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Why Was The 1900 Buganda Agreement Signed

On Tuesday, March 10, exactly 120 years will have passed since the kingdom of Buganda under Kabaka (king) Daudi Chwa jumped into bed with the British. The signing of the agreement not only deprived the kingdom of its rights, but also paved the way for the patronage and looting of other parts of Uganda. The agreement consolidated British rule in Buganda and also gave the Baganda the opportunity to extend their influence to other parts of the country. Territories that were not under the kingdoms were taken over by buganda neocolonials such as Semei Kakungulu. The agreement stipulated that the Kabaka were to exercise direct domination over the natives of Buganda by administering justice through the Lukiiko and its officials. [6] He also consolidated the power of the largely Protestant Bakungu customer chief, led by Kagwa. The British sent only a few officials to administer the country, relying mainly on bakungu chiefs. For decades they were favored for their political skill, Christianity, friendly relations with the British, their ability to raise taxes, and Entebbe`s proximity to the Ugandan capital. In the 1920s, British administrators were more confident and had less need for military or administrative support. [4] The Uganda Agreement of 1900 (See Indigenous Agreement and Buganda Indigenous Laws, Laws for the Assumption of The Area of the Kingdom of Uganda, as it lies within the limits specified in the Agreement, at 19,600 square miles, is to be divided into the following proportions: The 1900 signature was obtained after years of negotiations under the leadership of Bishop Alfred Tucker. No wonder the Anglican Church under the administration of the Church Missionary Society took the lion`s share in the new government after the agreement was signed. The agreement had three sections: power-sharing, the state finance system, and land.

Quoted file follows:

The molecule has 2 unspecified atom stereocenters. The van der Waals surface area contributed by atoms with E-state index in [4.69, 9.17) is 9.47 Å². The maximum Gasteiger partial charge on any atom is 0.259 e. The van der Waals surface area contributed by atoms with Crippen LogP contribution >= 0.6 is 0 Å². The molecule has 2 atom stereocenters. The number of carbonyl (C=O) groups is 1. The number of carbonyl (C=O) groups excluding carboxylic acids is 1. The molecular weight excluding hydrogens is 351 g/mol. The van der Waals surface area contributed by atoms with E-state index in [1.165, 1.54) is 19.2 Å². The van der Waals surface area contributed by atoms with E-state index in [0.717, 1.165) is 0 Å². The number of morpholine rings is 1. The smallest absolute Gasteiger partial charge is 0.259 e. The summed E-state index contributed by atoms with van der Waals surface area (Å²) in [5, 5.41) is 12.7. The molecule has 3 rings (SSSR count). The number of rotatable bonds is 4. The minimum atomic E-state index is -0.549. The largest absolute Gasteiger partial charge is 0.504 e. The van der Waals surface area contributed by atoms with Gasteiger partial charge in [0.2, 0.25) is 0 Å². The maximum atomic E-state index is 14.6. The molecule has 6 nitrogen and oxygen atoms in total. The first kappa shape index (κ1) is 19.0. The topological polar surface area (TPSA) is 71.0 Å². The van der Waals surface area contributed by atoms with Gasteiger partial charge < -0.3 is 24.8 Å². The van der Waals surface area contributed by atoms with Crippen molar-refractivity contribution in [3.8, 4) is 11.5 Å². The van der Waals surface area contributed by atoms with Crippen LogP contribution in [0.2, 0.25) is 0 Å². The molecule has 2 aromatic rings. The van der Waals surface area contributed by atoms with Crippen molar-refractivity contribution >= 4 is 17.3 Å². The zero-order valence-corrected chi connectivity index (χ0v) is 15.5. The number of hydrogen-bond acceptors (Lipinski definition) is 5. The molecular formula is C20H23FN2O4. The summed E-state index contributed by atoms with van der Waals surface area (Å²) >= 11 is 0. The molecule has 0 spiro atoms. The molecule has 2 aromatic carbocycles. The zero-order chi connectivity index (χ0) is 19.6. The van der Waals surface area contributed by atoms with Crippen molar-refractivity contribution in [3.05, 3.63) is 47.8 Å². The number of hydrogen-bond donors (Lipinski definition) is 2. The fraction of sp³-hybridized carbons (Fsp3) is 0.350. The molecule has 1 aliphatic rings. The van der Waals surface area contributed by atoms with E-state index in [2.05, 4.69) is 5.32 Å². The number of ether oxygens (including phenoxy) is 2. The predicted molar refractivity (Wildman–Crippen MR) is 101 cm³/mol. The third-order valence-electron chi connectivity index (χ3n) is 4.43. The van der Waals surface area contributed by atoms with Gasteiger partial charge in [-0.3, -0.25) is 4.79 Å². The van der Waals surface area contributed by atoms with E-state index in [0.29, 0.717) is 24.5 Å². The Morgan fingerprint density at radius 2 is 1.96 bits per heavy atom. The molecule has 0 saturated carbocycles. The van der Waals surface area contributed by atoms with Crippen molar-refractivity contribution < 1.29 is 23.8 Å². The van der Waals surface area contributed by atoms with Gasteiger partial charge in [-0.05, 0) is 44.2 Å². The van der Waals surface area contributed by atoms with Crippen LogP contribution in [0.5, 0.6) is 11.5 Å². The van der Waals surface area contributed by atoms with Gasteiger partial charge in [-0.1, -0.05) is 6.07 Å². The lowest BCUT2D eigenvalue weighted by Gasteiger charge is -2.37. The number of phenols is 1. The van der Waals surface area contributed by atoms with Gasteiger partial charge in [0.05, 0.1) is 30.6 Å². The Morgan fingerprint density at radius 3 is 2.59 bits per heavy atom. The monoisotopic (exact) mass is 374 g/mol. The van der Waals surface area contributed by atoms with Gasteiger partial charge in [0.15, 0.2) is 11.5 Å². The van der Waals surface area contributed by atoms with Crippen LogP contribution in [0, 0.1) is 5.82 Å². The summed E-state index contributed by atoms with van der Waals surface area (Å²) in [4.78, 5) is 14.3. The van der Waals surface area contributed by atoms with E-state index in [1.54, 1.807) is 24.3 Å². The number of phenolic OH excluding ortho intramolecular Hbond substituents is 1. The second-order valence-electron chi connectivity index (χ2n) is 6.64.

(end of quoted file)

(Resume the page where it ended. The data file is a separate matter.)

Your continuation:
But this was associated with difficulties, as Kabaka Chwa was just a miner who did not follow the negotiations. Officials of the Kingdom. Regent Stanislas Mugwanya (center) with other buganda chiefs in the 1890s, during the reign of Kabaka Daudi Chwa II. Regents and chiefs benefited from the distribution of land under the Buganda Agreement of 1900, which rewarded them for their cooperation with the British. FILE PHOTO Taxes on huts and weapons have been introduced. Each hut on a property was taxed at four rupees per year, while each person who owned a firearm paid three rupees per year for the weapon, in accordance with Article 12 of the agreement. For the first time, the Kabaka and its chiefs were to earn an annual salary from Her Majesty`s government. Article 6 dealt with kabaka payments to Chief Sazza. This was a new development in the Ganda administration.

The three regents were entitled to £400 a year until the young king came of age. The Kabaka are expected to receive £400 a year, the Sazza chiefs £200, the three state officials – Prime Minister, Chief Justice and Treasurer – £300 each, while the Namasole (Chwa`s mother) is expected to receive £50. This was an annual fee levied by the tax on huts and weapons. Daudi Chwa, who was a minor when the deal was signed, said by his majority that British control had diluted his authority. My current position is so precocious that I am no longer the direct leader of my people. .

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